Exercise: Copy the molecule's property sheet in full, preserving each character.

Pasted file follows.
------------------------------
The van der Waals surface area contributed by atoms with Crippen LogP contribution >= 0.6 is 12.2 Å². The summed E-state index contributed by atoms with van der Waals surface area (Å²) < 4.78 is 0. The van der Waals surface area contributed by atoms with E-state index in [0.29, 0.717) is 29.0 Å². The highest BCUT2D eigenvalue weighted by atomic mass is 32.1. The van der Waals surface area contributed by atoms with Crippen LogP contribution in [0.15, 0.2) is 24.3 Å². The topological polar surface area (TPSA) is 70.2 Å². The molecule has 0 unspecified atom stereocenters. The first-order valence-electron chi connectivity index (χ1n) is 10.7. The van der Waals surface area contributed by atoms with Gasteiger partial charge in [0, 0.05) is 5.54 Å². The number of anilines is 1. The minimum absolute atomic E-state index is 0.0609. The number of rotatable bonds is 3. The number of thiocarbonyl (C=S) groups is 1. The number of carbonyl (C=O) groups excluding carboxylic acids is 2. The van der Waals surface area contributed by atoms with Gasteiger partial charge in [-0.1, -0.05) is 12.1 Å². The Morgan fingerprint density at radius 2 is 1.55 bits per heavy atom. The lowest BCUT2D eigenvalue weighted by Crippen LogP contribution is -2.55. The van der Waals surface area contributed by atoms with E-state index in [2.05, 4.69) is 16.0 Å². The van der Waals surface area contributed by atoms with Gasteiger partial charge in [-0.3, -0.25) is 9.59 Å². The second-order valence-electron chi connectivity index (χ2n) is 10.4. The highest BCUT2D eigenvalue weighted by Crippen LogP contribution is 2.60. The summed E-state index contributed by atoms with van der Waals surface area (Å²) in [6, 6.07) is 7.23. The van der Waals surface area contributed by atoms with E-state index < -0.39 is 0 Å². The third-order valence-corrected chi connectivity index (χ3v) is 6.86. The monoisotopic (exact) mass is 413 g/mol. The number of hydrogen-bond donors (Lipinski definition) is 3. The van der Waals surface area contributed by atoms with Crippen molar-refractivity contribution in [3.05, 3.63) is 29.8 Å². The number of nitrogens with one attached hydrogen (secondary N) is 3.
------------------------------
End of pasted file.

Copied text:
The van der Waals surface area contributed by atoms with Crippen LogP contribution >= 0.6 is 12.2 Å². The summed E-state index contributed by atoms with van der Waals surface area (Å²) < 4.78 is 0. The van der Waals surface area contributed by atoms with E-state index in [0.29, 0.717) is 29.0 Å². The highest BCUT2D eigenvalue weighted by atomic mass is 32.1. The van der Waals surface area contributed by atoms with Crippen LogP contribution in [0.15, 0.2) is 24.3 Å². The topological polar surface area (TPSA) is 70.2 Å². The molecule has 0 unspecified atom stereocenters. The first-order valence-electron chi connectivity index (χ1n) is 10.7. The van der Waals surface area contributed by atoms with Gasteiger partial charge in [0, 0.05) is 5.54 Å². The number of anilines is 1. The minimum absolute atomic E-state index is 0.0609. The number of rotatable bonds is 3. The number of thiocarbonyl (C=S) groups is 1. The number of carbonyl (C=O) groups excluding carboxylic acids is 2. The van der Waals surface area contributed by atoms with Gasteiger partial charge in [-0.1, -0.05) is 12.1 Å². The Morgan fingerprint density at radius 2 is 1.55 bits per heavy atom. The lowest BCUT2D eigenvalue weighted by Crippen LogP contribution is -2.55. The van der Waals surface area contributed by atoms with E-state index in [2.05, 4.69) is 16.0 Å². The van der Waals surface area contributed by atoms with Gasteiger partial charge in [-0.3, -0.25) is 9.59 Å². The second-order valence-electron chi connectivity index (χ2n) is 10.4. The highest BCUT2D eigenvalue weighted by Crippen LogP contribution is 2.60. The summed E-state index contributed by atoms with van der Waals surface area (Å²) in [6, 6.07) is 7.23. The van der Waals surface area contributed by atoms with E-state index < -0.39 is 0 Å². The third-order valence-corrected chi connectivity index (χ3v) is 6.86. The monoisotopic (exact) mass is 413 g/mol. The number of hydrogen-bond donors (Lipinski definition) is 3. The van der Waals surface area contributed by atoms with Crippen molar-refractivity contribution in [3.05, 3.63) is 29.8 Å². The number of nitrogens with one attached hydrogen (secondary N) is 3.